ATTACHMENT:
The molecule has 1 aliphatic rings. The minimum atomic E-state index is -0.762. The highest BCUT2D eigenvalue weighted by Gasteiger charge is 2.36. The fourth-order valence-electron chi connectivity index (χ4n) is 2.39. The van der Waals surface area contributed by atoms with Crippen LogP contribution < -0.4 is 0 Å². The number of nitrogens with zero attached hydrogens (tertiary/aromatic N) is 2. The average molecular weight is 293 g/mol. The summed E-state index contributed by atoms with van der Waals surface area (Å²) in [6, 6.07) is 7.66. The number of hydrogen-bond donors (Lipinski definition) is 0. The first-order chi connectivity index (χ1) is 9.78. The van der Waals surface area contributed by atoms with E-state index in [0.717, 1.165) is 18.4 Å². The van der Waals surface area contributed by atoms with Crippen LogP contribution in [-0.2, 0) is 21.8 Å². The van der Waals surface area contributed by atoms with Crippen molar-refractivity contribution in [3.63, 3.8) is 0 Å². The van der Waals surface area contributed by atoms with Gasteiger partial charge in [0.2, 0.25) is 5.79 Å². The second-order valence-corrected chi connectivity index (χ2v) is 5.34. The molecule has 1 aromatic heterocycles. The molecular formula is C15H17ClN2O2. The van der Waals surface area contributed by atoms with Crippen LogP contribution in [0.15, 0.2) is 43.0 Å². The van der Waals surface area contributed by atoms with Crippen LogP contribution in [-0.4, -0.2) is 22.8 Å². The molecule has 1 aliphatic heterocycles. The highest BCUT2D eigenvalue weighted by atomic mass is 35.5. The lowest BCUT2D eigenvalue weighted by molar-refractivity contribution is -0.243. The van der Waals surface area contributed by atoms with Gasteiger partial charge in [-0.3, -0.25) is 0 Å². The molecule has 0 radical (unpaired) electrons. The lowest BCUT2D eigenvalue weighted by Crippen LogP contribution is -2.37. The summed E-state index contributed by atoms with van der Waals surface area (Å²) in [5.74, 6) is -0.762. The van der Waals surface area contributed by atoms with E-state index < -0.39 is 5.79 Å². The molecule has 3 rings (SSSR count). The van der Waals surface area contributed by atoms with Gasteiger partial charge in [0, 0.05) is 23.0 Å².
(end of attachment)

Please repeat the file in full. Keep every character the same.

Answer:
The molecule has 1 aliphatic rings. The minimum atomic E-state index is -0.762. The highest BCUT2D eigenvalue weighted by Gasteiger charge is 2.36. The fourth-order valence-electron chi connectivity index (χ4n) is 2.39. The van der Waals surface area contributed by atoms with Crippen LogP contribution < -0.4 is 0 Å². The number of nitrogens with zero attached hydrogens (tertiary/aromatic N) is 2. The average molecular weight is 293 g/mol. The summed E-state index contributed by atoms with van der Waals surface area (Å²) in [6, 6.07) is 7.66. The number of hydrogen-bond donors (Lipinski definition) is 0. The first-order chi connectivity index (χ1) is 9.78. The van der Waals surface area contributed by atoms with E-state index in [0.717, 1.165) is 18.4 Å². The van der Waals surface area contributed by atoms with Crippen LogP contribution in [-0.2, 0) is 21.8 Å². The van der Waals surface area contributed by atoms with Crippen molar-refractivity contribution in [3.63, 3.8) is 0 Å². The van der Waals surface area contributed by atoms with Gasteiger partial charge in [0.2, 0.25) is 5.79 Å². The second-order valence-corrected chi connectivity index (χ2v) is 5.34. The molecule has 1 aromatic heterocycles. The molecular formula is C15H17ClN2O2. The van der Waals surface area contributed by atoms with Crippen LogP contribution in [0.15, 0.2) is 43.0 Å². The van der Waals surface area contributed by atoms with Crippen LogP contribution in [-0.4, -0.2) is 22.8 Å². The molecule has 1 aliphatic heterocycles. The highest BCUT2D eigenvalue weighted by atomic mass is 35.5. The lowest BCUT2D eigenvalue weighted by molar-refractivity contribution is -0.243. The van der Waals surface area contributed by atoms with Gasteiger partial charge in [-0.3, -0.25) is 0 Å². The molecule has 0 radical (unpaired) electrons. The lowest BCUT2D eigenvalue weighted by Crippen LogP contribution is -2.37. The summed E-state index contributed by atoms with van der Waals surface area (Å²) in [5.74, 6) is -0.762. The van der Waals surface area contributed by atoms with E-state index < -0.39 is 5.79 Å². The molecule has 3 rings (SSSR count). The van der Waals surface area contributed by atoms with Gasteiger partial charge in [0, 0.05) is 23.0 Å².